In the age of Trump, no tradition is safe

Former White House photographer Pete Souza is still trolling Donald Trump.

This time, Souza posted an image on his Instagram account after Trump’s attempt to turn the Boy Scout Jamboree into a political rally.

The president, in keeping with tradition, appeared at the largest gathering of Boy Scouts. And in destroying tradition, proceeded to ignore the unstated policy of staying away from partisan politics when talking to the kids, even encourage the booing of a former president.

Writing on The Atlantic today, senior editor Yoni Appelbaum recalled his 1993 Scout Jamboree and says Trump crossed a line.

“The Boy Scouts of America must not … involve Scouting in political matters,” the group’s Rules and Regulations plainly state. But a presidential visit—Clinton would come to the next Jamboree, in 1997—was about the place that scouting occupied in the civic fabric of the nation. It wasn’t about politics. Or at least, it wasn’t supposed to be.

That’s the line that Trump crossed on Monday night, the same one he crossed on the Ford, and at the CIA, and at the Al Smith dinner. It’s the interjection of partisan politics into a space where it doesn’t belong. And every time he does it, every time he goes before some nonpartisan group and speaks to its members as if they had come to attend a campaign rally, a little more of our shared civic culture gets chipped away. He’s not the first to erode such lines, but he stands apart for his persistent disregard.

Perhaps Trump did it out of ignorance. Ten members of his cabinet are former Scouts, including Rex Tillerson, a one-time president of the group. But Trump himself never belonged, never recited the Scout Law, never pledged to “help other people at all times.”

His closest prior association with the group appears to have come in 1989, when his charitable foundation made the smallest donation it ever gave—$7—to the Boy Scouts of America, as David Fahrenthold has reported. His son, Donald Trump Jr., turned 11 that year; $7 was then the cost of registering a new Scout.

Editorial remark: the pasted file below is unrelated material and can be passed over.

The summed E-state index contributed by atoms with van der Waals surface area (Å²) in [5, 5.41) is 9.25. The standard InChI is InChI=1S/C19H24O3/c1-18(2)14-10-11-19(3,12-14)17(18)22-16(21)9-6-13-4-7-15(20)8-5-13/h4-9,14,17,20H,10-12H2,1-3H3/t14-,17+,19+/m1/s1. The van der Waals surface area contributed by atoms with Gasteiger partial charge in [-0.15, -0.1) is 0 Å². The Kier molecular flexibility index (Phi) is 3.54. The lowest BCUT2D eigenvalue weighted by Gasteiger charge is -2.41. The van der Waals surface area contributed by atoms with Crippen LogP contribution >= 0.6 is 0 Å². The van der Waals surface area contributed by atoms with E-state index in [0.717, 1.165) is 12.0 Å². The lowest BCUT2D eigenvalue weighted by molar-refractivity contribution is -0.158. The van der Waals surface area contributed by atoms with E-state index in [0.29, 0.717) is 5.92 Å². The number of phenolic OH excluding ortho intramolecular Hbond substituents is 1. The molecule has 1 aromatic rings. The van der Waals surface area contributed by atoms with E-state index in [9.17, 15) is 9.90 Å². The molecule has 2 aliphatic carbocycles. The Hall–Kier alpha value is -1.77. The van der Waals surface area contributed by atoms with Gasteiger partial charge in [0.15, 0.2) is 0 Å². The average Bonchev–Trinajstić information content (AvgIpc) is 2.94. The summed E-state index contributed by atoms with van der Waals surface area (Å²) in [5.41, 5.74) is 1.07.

In a statement later, the Boy Scouts tried to soothe critics who objected to the political rally.

“The Boy Scouts of America is wholly non-partisan and does not promote any one position, product, service, political candidate or philosophy. The invitation for the sitting U.S. President to visit the National Jamboree is a long-standing tradition and is in no way an endorsement of any political party or specific policies,” the organization said in a Monday night statement.

“The sitting U.S. President serves as the BSA’s honorary president. It is our long-standing custom to invite the U.S. President to the National Jamboree.”

  • kevins

    As an Eagle Scout, my apologies to our country for the humiliation that our Prez. put us through with that speech. Sadly, he thinks he did a great job, and none of the suits standing behind him would tell him he had no clothes.

  • jon

    I wish some one from the boy scouts had the mic cut, and asked the president to leave the stage… no reason a private organization has to put up with him doing this…

    Other private organizations would have taken note…

    But cutting off a partisan speech would have been seen as being partisan too…

  • Zachary

    I was at the ’97 Jamboree when President Clinton spoke. I don’t remember much of the speech, but during part of it, he made mention of being a Cub Scout in Arkansas and the delegation from Arkansas let out a huge cheer.

  • AL287

    I can’t help but liken this to the Nazi rallies with Hitler shouting at the mike. It’s damn scary. There were some who disagreed but were too afraid to confront him and we know all too well now that ended.

    The siren call of political power and influence is stronger than ever as evidenced by Trump’s latest performance. He craves adulation and attention and will take it any way he can get it even if it’s at a rally for the Boy Scouts.

    I’m sure our allies overseas are asking themselves why an organization like the Boy Scouts would put up with this adolescent behavior.

    If you want a subordinate to consider your agenda, publicly humiliating him/her is not the way to do it.

    It reminds me of the children’s story of the Wind vs. the Sun. They had a contest to see which one could get a man to remove his cloak the fastest.

    The wind blew and blew as hard as he could but the man only pulled his cloak that much closer.

    When it was the Sun’s turn the man very quickly removed his cloak.

    Politeness and consideration beats shouting and humiliation any day in my book.

    These strong arm tactics might have worked for Donald Trump when he was the only man in charge but he has 350,000,000 U.S. citizens, the judiciary and the Congress to answer to and he’s not liking not being the decision-maker-in-chief.

    We can only hope the polls, flawed as they are are right and that the tide is slowly turning against hatred, bigotry and intolerance.

  • Angry Jonny

    Guy ain’t got no couth.

  • Chris

    Republican President Donald Trump is a huge embarrassment to the country. He is clearly very rattled about the special counsel investigation (lock him up!) and his failure to pass any of the legislation he promised for the first 100 days. Sad!

    • Joseph

      🙁 . . .

      May the BSA never go that far, and may we be always patriotic yet non-political.

      -An Eagle Scout and Order of the Arrow member.

    • crystals

      This was my first thought as well. History is here for us to learn from.

  • Jerry

    But isn’t telling made up horror stories (like 17 years of Obamacare) to children a Boy Scout tradition? Although I usually assume it’s around a campfire.